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New report to shed light on the condition of the historic Fowler-Clark Farm in Mattapan

Posted by Patrick Rosso  January 17, 2013 12:47 PM

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(Patrick D. Rosso/

The main house(right) and the stable (left) at the Fowler/Clark Farm.

The future of a historic property on Norfolk Street in Mattapan that has sat is disrepair, will soon come to light after an engineering report is completed by the owners.

The Fowler-Clark Farm, located at 487 Norfolk St., was condemned by the city of Boston in April 2012, according to the local paper the Dorchester Reporter.

It has made the "top ten" of the Dorchester Historical Society's most endangered property list and was the subject of a battle between the owners and the City of Boston in 2009.

The city’s Inspectional Service Department said it found a number of violations at the property in 2012, causing it to cite the owners and label it “unfit for human habitation.”

Currently the property is owned by the Ida Gertrude Epstein Trust and all the buildings are vacant.

“We’ve been working closely with ISD and the Boston Landmarks Commission because we know there’s been issues with the condition of the buildings,” said Stephen Greenbaum, an attorney for Arthur Brecher, one of the trustees of the property. “We’ve got it cleaned and we’re trying to make it look nicer.”

Owners have since boarded up the buildings’ windows, fenced off the property, and cut down weeds. The space in front of the property’s fence, however, is still littered with trash and waste.

“The next step for us is to evaluate the properties’ structure,” said Greenbaum.

The owners are in the process of generating an engineering study on the structures to determine what, if anything can be done to save them.

“Once we have the engineering report we’re going to come back to Landmarks and discuss it with them and ISD,” said Greenbaum.

The 30,000 square-foot property, situated on six parcels, consists of a house and stable, according to a Boston Landmarks Commission report from 2005.

The report was generated after developers proposed demolishing the buildings to make way for 22 townhouses, according to the Boston Globe.

At the time the house was owned by Ida Gertrude Epstein, who bought the house in 1941, according to the Globe.

The main house was built sometime between 1786 and 1806 and the stable was built sometime close to 1860, according to the report.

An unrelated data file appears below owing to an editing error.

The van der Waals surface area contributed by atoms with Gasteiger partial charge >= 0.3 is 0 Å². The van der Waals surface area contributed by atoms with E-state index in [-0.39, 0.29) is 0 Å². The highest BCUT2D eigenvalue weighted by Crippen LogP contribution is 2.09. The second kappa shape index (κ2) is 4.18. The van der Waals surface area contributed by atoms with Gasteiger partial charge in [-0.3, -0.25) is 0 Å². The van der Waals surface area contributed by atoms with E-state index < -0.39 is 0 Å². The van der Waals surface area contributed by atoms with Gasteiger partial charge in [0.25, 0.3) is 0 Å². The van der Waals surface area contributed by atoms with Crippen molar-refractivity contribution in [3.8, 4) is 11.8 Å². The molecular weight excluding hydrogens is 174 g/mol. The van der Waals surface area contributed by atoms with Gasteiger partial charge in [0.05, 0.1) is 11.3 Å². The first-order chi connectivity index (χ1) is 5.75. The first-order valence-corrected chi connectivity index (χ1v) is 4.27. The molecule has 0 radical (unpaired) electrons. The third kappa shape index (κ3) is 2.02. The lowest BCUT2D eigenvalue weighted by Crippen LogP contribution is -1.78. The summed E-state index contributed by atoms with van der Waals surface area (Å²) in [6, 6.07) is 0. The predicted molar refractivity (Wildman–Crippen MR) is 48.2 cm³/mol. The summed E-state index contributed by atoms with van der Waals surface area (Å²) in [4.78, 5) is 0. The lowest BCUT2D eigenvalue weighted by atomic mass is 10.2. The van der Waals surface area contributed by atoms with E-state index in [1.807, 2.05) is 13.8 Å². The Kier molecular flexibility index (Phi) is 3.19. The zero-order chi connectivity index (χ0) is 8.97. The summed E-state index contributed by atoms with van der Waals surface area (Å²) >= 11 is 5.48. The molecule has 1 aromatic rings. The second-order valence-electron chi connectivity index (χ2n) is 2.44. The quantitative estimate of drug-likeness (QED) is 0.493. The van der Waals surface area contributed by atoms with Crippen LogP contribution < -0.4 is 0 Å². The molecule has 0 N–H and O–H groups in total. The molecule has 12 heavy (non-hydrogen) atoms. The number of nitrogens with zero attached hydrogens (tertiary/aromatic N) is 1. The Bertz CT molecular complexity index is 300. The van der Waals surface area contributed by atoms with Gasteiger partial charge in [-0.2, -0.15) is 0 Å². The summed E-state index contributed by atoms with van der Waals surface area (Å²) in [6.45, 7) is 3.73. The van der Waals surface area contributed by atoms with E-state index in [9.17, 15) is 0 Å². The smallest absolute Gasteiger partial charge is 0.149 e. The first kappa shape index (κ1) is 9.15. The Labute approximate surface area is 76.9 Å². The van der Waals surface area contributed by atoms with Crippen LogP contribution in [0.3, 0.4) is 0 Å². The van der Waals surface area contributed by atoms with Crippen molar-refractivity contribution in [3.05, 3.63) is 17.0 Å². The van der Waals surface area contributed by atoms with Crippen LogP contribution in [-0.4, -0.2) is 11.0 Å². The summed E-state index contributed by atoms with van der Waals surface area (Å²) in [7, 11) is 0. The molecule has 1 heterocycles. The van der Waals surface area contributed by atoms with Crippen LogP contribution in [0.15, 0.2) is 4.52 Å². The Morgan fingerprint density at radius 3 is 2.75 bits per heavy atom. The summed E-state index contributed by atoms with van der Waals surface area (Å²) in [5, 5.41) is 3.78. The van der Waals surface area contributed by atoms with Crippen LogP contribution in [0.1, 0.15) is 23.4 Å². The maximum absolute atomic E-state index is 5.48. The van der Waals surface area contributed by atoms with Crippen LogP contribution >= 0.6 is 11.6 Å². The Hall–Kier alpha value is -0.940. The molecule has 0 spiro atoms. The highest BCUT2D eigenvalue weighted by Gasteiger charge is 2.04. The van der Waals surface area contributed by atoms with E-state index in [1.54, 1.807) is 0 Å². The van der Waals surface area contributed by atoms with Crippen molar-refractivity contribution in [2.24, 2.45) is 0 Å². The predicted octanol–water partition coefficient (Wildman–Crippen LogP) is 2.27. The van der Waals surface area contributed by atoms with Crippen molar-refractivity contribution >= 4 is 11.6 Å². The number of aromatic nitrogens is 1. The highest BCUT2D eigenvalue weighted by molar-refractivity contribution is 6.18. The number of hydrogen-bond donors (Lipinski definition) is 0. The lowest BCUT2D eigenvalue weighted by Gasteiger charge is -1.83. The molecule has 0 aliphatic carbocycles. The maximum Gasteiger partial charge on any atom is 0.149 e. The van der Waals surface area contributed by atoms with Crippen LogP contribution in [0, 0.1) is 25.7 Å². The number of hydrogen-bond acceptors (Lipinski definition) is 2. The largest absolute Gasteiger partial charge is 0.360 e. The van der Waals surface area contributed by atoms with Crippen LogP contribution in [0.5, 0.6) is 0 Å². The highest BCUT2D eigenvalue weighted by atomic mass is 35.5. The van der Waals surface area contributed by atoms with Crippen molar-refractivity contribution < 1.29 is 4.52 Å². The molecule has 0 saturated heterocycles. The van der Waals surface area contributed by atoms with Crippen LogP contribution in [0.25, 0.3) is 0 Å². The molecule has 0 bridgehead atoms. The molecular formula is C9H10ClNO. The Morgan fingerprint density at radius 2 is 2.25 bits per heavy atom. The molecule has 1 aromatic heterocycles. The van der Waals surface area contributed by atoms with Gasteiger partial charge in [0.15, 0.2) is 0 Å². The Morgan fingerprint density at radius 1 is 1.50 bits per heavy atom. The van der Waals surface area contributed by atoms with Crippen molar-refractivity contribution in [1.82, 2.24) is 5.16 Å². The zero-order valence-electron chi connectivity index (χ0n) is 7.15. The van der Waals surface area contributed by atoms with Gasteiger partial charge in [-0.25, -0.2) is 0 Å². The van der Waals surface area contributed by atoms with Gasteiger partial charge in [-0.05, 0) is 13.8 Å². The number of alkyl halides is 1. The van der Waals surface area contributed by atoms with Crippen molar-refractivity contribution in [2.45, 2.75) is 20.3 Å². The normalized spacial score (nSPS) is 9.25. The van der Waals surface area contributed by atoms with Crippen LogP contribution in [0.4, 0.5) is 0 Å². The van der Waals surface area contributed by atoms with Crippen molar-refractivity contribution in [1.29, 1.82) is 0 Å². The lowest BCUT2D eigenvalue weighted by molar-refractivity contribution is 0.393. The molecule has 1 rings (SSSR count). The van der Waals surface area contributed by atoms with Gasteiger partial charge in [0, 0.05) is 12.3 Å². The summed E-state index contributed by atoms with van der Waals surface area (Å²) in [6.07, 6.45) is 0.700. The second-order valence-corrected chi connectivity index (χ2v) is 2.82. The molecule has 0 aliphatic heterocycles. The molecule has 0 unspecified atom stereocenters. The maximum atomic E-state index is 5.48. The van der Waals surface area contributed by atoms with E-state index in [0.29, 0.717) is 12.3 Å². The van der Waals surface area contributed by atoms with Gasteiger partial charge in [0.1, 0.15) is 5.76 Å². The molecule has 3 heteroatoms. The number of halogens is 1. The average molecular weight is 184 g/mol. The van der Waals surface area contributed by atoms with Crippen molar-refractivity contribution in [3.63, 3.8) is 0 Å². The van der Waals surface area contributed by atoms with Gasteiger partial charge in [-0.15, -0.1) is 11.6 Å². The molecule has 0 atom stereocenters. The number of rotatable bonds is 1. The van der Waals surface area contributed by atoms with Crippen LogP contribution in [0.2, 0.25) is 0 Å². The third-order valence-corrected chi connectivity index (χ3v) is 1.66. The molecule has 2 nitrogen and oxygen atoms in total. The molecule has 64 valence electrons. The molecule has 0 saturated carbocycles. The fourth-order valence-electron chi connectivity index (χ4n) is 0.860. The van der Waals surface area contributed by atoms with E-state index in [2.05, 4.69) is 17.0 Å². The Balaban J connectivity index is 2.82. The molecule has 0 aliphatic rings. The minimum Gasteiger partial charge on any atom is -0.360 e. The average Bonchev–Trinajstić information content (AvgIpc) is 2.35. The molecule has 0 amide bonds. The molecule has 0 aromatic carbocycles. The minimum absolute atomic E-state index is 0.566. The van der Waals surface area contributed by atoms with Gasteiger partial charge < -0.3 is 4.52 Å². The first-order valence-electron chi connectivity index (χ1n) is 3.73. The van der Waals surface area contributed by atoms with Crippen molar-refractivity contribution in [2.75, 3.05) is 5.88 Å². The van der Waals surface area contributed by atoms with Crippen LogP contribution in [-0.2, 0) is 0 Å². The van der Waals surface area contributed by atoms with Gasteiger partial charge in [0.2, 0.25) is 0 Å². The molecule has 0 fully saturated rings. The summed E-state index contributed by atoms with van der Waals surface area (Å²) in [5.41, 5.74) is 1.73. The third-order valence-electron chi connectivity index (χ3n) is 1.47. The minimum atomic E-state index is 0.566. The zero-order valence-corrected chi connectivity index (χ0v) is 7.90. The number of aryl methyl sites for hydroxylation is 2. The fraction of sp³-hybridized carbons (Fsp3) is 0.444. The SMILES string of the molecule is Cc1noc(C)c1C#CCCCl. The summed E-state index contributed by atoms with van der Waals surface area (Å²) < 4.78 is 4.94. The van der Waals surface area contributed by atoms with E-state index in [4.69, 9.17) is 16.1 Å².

The farm is named after the Clark family, but the report says evidence shows that the house was first owned by Samuel Fowler, a Dorchester resident.

Over its 200-year history the property has been owned by five separate families and the original 11-acre property was subdivided in 1895.

In addition to the subdivisions, a number of additions have been made to the two-and-a-half story farmhouse, including the construction of a rear addition in 1967, along with a side addition that has not been dated.

The property also holds historical significance, not just for Mattapan, but also regionally, according to the report.

“The house, stable, and half-acre of undeveloped land collectively known as the Fowler-Clark farm remain among the earliest, intact, vernacular examples of agricultural properties identified in Boston and in urban centers across the Commonwealth,” read the report.

The report goes on to highlight the importance of the building to the area’s long forgotten agricultural past.

“The Fowler-Clark farm reflects Dorchester’s rich agricultural history, with a long line of yeoman tilling the land,” read the report. “The integrity of this siting, together with the age of the buildings, serve as a very tangible reminder of a time when this area was sparsely developed an agricultural practices characterized the landscape.”

But because of its age the building still faces a number of challenges relating to its condition.

“There are a number of issues pertaining to the building,” said Darryl Smith, an assistant commissioner with the city’s Inspectional Services Department. “But we want to work with the owners to bring it up to its original state.”

In addition to its historical significance, Smith said the city is interested in cleaning the property up because it has been a source of trouble, from unsafe living conditions to being used as a “drug den.”

Smith added that once the new engineer’s report is finished it will present a clearer picture of the structures' conditions and if they can be saved.

Owners are currently in the process of completing the report. Greenbaum said he expects it to be completed within the next month or two.

Greenbaum, however, added that the trust has no real interest in the building or retaining it “long-term.”

“No, not really [interested in restoring the building],” said Greenbaum. “It’s not what the trust was set up to do. It was set up to benefit the grandchildren [of Ida Gertrude Epstein].”


(Patrick D. Rosso/

The main house(right) and the stable (left).

Email Patrick D. Rosso, Follow him @PDRosso, or friend him on Facebook.

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